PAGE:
Singapore arrests and deports 4 indonesian militants travelling to Syria
Indonesian anti-terror police lead away two of six men arrested this week for their suspected involvement in last month's militant attack in Jakarta, at police headquarters in Malang, East Java, Indonesia February 21, 2016 Reuters (Representational Image)

Indonesia has raised its security in Batam following the arrest of six suspected militants on Friday, who allegedly tried to hit Singapore's Marina Bay with rockets fired from the island.

Batam Pos newspaper reported on its website on Saturday that armed men are patrolling the Hang Nadim airport in Batam.

"We have been monitoring the situation since the morning", the airport's commercial department chief, Dendi Gustinandar told the newspaper.

Batam Pos also reported that barricades have been put up at the main gate of the police complex and police officers were on sentry duty.

Indonesian anti-terror police arrested six men on Friday for plotting a terror attack on Singapore. Officials said they belonged to the KGR or Katibah Gonggong Rebus, or Cell GR and were apparently influenced by Muhammad Bahrun Naim, a Syria-based Indonesian militant.

"We arrested six people from a terror group. We may have never heard of this name previously, it's KGR or Katibah Gonggong Rebus, from Batam," national police spokesman Agus Rianto told The Straits Times.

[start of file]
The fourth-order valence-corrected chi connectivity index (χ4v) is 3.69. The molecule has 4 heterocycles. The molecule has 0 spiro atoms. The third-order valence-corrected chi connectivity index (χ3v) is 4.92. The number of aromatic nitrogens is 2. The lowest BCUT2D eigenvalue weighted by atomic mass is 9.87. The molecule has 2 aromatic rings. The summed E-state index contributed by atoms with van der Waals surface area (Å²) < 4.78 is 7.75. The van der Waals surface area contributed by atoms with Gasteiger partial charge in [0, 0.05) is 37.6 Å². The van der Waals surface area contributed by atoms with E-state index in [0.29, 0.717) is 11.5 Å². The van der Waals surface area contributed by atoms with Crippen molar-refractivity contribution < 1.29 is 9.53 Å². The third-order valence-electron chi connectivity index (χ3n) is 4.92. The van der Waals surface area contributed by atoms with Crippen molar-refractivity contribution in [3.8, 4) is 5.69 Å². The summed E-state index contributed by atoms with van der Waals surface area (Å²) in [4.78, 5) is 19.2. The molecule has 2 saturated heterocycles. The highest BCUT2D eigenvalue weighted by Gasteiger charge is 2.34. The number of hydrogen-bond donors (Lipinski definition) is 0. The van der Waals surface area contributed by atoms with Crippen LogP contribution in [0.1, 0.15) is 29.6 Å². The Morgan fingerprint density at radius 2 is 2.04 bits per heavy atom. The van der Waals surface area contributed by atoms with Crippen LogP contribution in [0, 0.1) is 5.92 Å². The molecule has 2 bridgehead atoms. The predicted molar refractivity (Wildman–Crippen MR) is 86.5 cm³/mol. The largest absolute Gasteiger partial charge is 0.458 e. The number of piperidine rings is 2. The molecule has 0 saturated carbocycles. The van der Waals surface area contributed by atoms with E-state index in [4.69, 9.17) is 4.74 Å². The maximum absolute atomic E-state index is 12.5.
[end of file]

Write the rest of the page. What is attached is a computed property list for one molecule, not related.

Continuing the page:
In response to this terror threat, Singapore's Deputy Prime Minister Teo Chee Hean said the police and other security agencies in Singapore have been stepping up both inland and border security measures.

Ansyad Mbaai, the former chief of Indonesia's influential anti-terror agency or BNPT, said: "The name of the group indicates how militant groups in Indonesia have become splintered and divided, and the members could care less about being part of a big-named network such as Jemaah Islamiah (JI)".

"Even one or two people could form a group. Names are no longer important to them," he added.

Ansyaad also said that these Indonesian extremists do not identify with terror groups. They believe in their causes.

"They sympathise with Muslims who are oppressed overseas. And whoever has fought there in Syria, whoever is the most brutal or has money, that person is idolised and becomes the leader," he said.

He said, "The Indonesian militants now can't distinguish Jemaah Islamiah from Al-Qaeda or ISIS. To them, these groups are the same."